Theatre Curtain for Parade, 1931 by Pablo Picasso

The tragic events of the First World War effectively brought to on end many of the radical artistic experiments generated by Cubism. Picasso remained a non-combatant throughout the war, protected from conscription by his Spanish citizenship. However, avant-garde practices, including Cubism, initially fell out of favor, not least of all as many of those who had supported Cubism, such as Picasso's German art dealer Daniel-Henry Kahnweiler, had been forced into exile.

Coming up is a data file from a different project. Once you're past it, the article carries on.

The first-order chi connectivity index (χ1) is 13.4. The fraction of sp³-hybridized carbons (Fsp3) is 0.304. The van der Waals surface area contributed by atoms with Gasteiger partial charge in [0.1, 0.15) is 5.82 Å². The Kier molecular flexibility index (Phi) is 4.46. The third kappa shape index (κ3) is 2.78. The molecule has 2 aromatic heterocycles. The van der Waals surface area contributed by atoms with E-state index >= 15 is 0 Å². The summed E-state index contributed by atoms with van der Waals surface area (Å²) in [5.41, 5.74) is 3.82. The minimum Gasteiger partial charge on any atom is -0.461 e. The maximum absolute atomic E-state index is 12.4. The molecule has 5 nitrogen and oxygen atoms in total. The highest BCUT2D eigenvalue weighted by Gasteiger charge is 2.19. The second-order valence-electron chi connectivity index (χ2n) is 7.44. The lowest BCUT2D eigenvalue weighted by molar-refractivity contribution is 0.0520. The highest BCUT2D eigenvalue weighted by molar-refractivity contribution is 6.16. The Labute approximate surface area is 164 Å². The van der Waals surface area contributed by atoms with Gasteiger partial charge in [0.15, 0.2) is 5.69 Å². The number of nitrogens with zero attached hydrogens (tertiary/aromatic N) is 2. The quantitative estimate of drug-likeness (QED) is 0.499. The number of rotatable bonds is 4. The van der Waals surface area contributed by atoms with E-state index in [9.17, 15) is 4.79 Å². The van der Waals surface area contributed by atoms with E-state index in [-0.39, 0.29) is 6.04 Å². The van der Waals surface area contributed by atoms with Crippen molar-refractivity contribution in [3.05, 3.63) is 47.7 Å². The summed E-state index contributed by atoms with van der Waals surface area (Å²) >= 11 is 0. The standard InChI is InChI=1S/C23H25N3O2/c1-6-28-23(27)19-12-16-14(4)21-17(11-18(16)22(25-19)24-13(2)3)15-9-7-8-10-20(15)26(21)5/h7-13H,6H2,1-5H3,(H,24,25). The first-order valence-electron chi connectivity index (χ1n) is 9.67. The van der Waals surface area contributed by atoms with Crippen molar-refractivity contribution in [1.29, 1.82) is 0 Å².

In this climate Picasso's art inevitably changed. One of the catalysts for this change was the writer Jean Cocteau (1889-63), who recruited Picasso into a theatrical venture he was planning. Through Cocteau, Picasso was introduced to the Russian theatrical troupe, the Ballets Russes, starting a collaboration that was highly fruitful for years to come, Picasso's entree into this milieu came with his curtain design for the production of Parade, an avant-garde theatrical extravaganza that opened in Paris in May 1917, Although Parade proved to be a highly controversial production, Picasso's design reflected his move back towards the more romantic representation of street performers that had characterized his earlier work.